Ben Cherington takes over as Red Sox GM
Posted on: October 25, 2011 3:38 pm
Edited on: October 25, 2011 4:21 pm
By Evan Brunell
Ben Cherington has been announced as the new general manager of the Red Sox, replacing Theo Epstein. In his news conference, Cherington said he "developed a passion for baseball and the Red Sox" during his time in baseball.
"I feel like I've been preparing for this job since my first job in baseball," he added.
Epstein was announced as president of baseball operations for the Cubs earlier Tuesday, allowing Cherington to take the reins as GM officially after being de-facto GM for the last two weeks. Cherington was joined in a news conference by president Larry Lucchino, but not ownership. This speaks to the fact that Lucchino will probably gain more influence now that Epstein has left, as the president lost much of his influence when Epstein resigned as GM in 2005 over a dispute with Lucchino. This is not necessarily a bad thing, but it will be interesting to see how the dynamics play out. For his part, Lucchino said there was "no one more prepared" to take over as GM in a statement prior to the news conference and that "he will hit the ground running, in full stride, and no one will outwork him.”
Cherington began by wishing his former boss "great fortune in his next venture" and noted that he is not similar to Epstein in that he can't play the guitar, nor does he own a gorilla suit, hearkening back to how Epstein sneaked out of Fenway and avoided reporters when he resigned in 2005.
Cherington, who is considered a patient, as opposed to Epstein who has a reputation for being impatient, may have taken a shot at Epstein by saying that you "have to walk the walk, not just talk the talk, on our due diligence in the decision-making process." Cherington said that the free-agent signings in recent years haven't been good enough. He also wants to be active in acquiring international talent, wanting the best players from around the world.
Earlier on Tuesday, Epstein spoke bout Cherington's readiness to take over the role, mentioning in an op-ed piece for the Boston Globe that Cherington had been discussed as his successor this summer, with an initial plan of Epstein departing after 2012. "If not for the complete confidence I have in Ben... I could not in good conscience leave the organization at this time. But there is no one in baseball more qualified to be the next general manager of the Red Sox.
"Ben is infinitely more prepared than I was when I took over nine years ago. He’s been an area scout, an international scout, an advance scout, a farm director, and he’s supervised drafts. Ben is honest and insightful, fearless and friendly - and he is ready to lead this organization forward."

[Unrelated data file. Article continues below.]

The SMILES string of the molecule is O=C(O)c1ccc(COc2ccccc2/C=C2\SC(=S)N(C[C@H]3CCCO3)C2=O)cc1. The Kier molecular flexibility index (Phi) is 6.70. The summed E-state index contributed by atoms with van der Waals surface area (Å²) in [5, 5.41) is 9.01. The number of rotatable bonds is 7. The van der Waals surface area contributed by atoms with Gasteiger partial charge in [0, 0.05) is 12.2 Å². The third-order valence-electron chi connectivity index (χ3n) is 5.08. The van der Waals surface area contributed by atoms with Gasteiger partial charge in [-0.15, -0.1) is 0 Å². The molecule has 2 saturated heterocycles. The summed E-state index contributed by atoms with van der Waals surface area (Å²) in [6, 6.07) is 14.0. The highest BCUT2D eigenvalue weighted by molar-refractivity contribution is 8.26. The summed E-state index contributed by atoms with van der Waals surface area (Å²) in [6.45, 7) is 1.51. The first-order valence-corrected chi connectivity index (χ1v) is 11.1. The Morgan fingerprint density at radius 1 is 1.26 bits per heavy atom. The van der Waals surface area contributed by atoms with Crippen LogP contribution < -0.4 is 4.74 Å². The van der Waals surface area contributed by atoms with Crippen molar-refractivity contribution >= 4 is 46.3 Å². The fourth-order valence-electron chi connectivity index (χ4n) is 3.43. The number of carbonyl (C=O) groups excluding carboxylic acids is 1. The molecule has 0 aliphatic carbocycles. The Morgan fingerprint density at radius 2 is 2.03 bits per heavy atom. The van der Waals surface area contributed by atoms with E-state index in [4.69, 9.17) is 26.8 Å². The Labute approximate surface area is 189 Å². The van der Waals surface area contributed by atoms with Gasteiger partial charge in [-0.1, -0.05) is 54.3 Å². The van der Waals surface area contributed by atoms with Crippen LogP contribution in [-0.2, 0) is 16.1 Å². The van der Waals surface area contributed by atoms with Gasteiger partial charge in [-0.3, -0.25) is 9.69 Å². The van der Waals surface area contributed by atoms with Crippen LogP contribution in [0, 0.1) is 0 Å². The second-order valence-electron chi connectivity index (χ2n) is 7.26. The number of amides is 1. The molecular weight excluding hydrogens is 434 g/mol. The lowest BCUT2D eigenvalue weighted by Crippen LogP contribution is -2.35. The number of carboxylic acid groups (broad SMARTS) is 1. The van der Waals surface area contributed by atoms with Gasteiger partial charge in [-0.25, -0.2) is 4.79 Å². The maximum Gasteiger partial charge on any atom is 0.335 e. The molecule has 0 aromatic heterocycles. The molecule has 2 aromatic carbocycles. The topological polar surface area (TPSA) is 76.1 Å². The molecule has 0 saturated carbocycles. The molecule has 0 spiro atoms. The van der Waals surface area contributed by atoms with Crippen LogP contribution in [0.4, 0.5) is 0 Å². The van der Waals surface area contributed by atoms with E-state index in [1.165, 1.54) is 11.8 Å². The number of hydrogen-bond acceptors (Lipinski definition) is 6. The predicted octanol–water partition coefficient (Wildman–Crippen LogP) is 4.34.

Cherington, a New Hampshire native, has been with the Red Sox for 13 seasons and had served as assistant GM since January 2009, ascending to the role when Jed Hoyer became GM of the Padres. Cherington and Hoyer also served briefly as interim GM when Epstein resigned in 2005. Prior to his role, he oversaw the farm system including developing such players as Daniel Bard, Clay Buchholz, Jacoby Ellsbury and Jed Lowrie.
Speaking of the farm system, Cherington believes the Red Sox system is "stronger and deeper than ever," although he did admit much of the talent is low. Boston's high minors have entered a bit of a fallow period as part of a cycle, but the low minors is highly regarded, even after dealing away several top prospects for Adrian Gonzalez prior to the season.
The 37-year-old also addressed the 2011 team, saying the team is eager to move on. "I believe there's a great motivation [on the part of the players] to clean up whatever does need to be cleaned up. ... We are going to have a very good team in 2012."
However, Cherington did caution that things might change moving forward. Not necessarily because what was done previously was incorrect, or even a difference of opinion, but because "what's going to work moving forward is not necessarily what's worked in the past."
Cherington did mention that Boston's pitching depth has to improve, and "most likely we’ll do that through some good, creative buy-low acquisitions." With Daisuke Matsuzaka recovering from Tommy John surgery and unlikely to return until midway through 2012 at the earliest and now John Lackey needing his own Tommy John surgery which will knock him out for all of 2012, the Red Sox will have their work cut out for them in addressing the rotation. Cherington also said the team needs a right-handed outfielder, and spoke about Carl Crawford, saying time would need to be spent with the outfielder this offseason. Crawford, who signed a seven-year, $142 million deal prior to 2011, had an awful season and then heard his owner, John Henry, saying he didn't support the move.
"I was one of the strongest proponents of signing Carl Crawford, Cherington said. "I believe in him."
Regarding the search for a new manager, Cherington said the team will move "swiftly" but pointed out that Francona was not hired until Thanksgiving in 2004, so we could be in for a bit of a process. "I want a manager who has a strong voice," he said. "We need the right person."
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